Any full-blooded Americans around here?

I didn’t think so.

Read it and weep

By the way, didn’t we eradicate the full-blooded ‘Americans’ we met when we got here…?

…oh, and F@ck You, Kathleen Parker.

Published in: on May 15, 2008 at 10:03 pm  Comments (1)  

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    New York Times Editorial
    Housing on the BrinkPublished: September 2, 2010

    There was a glimmer of hope in housing data this week. Pending sales — signed contracts between buyers and sellers — rose in July, by 5.2 percent, beating expectations of a modest decline. Sales are still down by 19 percent compared with a year ago. But any sign of activity was a welcome relief because most potential buyers have been sidelined by an array of economic ills: unemployment, job insecurity, fear of further price declines or the inability to get a loan.

    If only the uptick was sustainable. Willing buyers today are responding to low mortgage rates — recently 4.3 percent for a 30-year fixed-rate mortgage — and to prices they find fair. By one standard price measure, which compares the cost of renting and owning, homes are as affordable now as they were before the housing bubble. Other measures that compare home prices to household incomes show housing at its most affordable in decades. Together with seller concessions, those dynamics are driving the deals that get done in today’s tough market.

    The problem is that reluctant buyers obviously outnumber willing ones, and, in the meantime, swelling inventories from foreclosures presage further price declines. Despite occasional signs of movement, that means general paralysis in the housing market and, coupled with high unemployment, a slowing economy.

    Antiforeclosure efforts, done right, are supposed to prevent that downward spiral, but the Obama administration’s efforts to date have been largely unsuccessful, with lenders reluctant to restructure bad loans and officials unable or unwilling to get them to do more. A new round of federal efforts will begin this month, aimed specifically at helping unemployed homeowners and at encouraging principal reductions on loans where borrowers owe more than their homes are worth. That’s better focused but will work only if lenders cooperate.

    Meanwhile, the administration should investigate ways to facilitate more refinancing. Fannie Mae and Freddie Mac, the government-controlled mortgage companies, hold millions of mortgages from borrowers who are current on their payments but are unable to refinance because their home equity or credit scores have declined since they first took out their mortgages. Since Fannie and Freddie are at risk if those borrowers default, it makes sense for them to allow the borrowers to refinance to a lower rate, reducing both their payments and the risk that they will be unable to pay.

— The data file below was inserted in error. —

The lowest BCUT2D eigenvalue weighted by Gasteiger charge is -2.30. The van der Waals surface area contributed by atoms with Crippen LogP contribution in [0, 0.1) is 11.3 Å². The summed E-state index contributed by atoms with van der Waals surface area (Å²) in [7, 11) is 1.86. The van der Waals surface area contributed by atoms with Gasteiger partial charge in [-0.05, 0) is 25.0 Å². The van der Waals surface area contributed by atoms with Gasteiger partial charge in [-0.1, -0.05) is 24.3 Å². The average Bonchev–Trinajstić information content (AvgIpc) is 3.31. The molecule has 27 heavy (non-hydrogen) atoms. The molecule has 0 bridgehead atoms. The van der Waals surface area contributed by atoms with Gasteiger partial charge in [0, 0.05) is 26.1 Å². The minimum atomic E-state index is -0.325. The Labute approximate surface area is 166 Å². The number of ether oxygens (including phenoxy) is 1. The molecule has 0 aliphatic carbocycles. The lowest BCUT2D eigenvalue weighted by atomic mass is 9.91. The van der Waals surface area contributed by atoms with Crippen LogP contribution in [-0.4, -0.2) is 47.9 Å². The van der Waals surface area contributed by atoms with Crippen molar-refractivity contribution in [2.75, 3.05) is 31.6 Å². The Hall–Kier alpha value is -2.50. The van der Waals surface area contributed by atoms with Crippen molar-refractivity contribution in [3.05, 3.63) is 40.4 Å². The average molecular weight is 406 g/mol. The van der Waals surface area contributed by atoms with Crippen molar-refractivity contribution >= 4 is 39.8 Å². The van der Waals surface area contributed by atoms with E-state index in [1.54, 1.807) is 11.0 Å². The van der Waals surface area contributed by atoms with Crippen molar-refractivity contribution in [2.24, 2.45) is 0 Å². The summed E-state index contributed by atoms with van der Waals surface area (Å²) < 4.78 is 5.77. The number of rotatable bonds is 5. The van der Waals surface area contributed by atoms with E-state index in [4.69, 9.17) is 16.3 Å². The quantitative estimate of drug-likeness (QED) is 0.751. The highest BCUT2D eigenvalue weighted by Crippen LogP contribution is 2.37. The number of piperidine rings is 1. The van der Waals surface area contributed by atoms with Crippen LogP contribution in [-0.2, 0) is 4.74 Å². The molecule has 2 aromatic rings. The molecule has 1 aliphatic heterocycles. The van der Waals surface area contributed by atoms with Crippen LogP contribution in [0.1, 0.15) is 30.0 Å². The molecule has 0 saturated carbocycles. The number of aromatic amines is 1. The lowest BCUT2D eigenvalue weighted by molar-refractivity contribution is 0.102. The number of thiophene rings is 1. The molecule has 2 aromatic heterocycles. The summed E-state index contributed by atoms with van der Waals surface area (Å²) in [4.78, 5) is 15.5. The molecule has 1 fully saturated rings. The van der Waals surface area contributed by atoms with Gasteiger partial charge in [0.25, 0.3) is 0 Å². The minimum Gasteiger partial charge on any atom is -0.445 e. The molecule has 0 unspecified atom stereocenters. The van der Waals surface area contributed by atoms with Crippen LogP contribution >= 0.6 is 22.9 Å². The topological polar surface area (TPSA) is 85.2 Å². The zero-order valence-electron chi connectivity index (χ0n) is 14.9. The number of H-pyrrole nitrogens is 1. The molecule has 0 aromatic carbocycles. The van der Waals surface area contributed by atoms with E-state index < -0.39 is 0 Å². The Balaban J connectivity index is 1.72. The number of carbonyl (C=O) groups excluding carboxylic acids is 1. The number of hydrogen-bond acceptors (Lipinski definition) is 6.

A bolstered refinancing effort would have to be monitored to ensure that potential risks to Fannie and Freddie are offset by potential gains to homeowners and the economy. One thing is sure. More needs to be done to prevent further weakening in a wavering market.

    Interesting article, but says what I have mentioned earlier. The administration is allowing the banks to run away with the money it gave them to reduce the foreclosure problem. And the Comptroller of the Currency is composed of mediocre or outright incompetent personnel who find it easier to just side with the banks. So the mortgagees have no recourse at all but to wait and get a high paying job in an nonexistent economy or file lawsuits — which, of course, would have to include the government itself which is what the banks are using to defend their destructive strategy.

    I don’t know if hiring Paul Krugman — as some people have suggested — to to the job that Geithner is now NOT doing would have solved the problem. But it’s all speculation. Geithner, I know at least, is totally on the side of the unconditionally bailed out banks. Obama refuses to let his vulture go. And the rest of us scrimp and save and not spend and pray in hopes for a better situation or for jobs at least. The banks are lending only to people whose credit scores they have not destroyed and who have high-paying jobs. This is “change you can believe in?” Oh, and the banks will only reduce your mortgage interest rate if you don’t really need said reduction.

    “This is an awful mess you’ve gotten us into” — to quote from Laurel and Hardy.

    Migdia Chinea UCLA MFA TFTDM Screewriter and Digital Media

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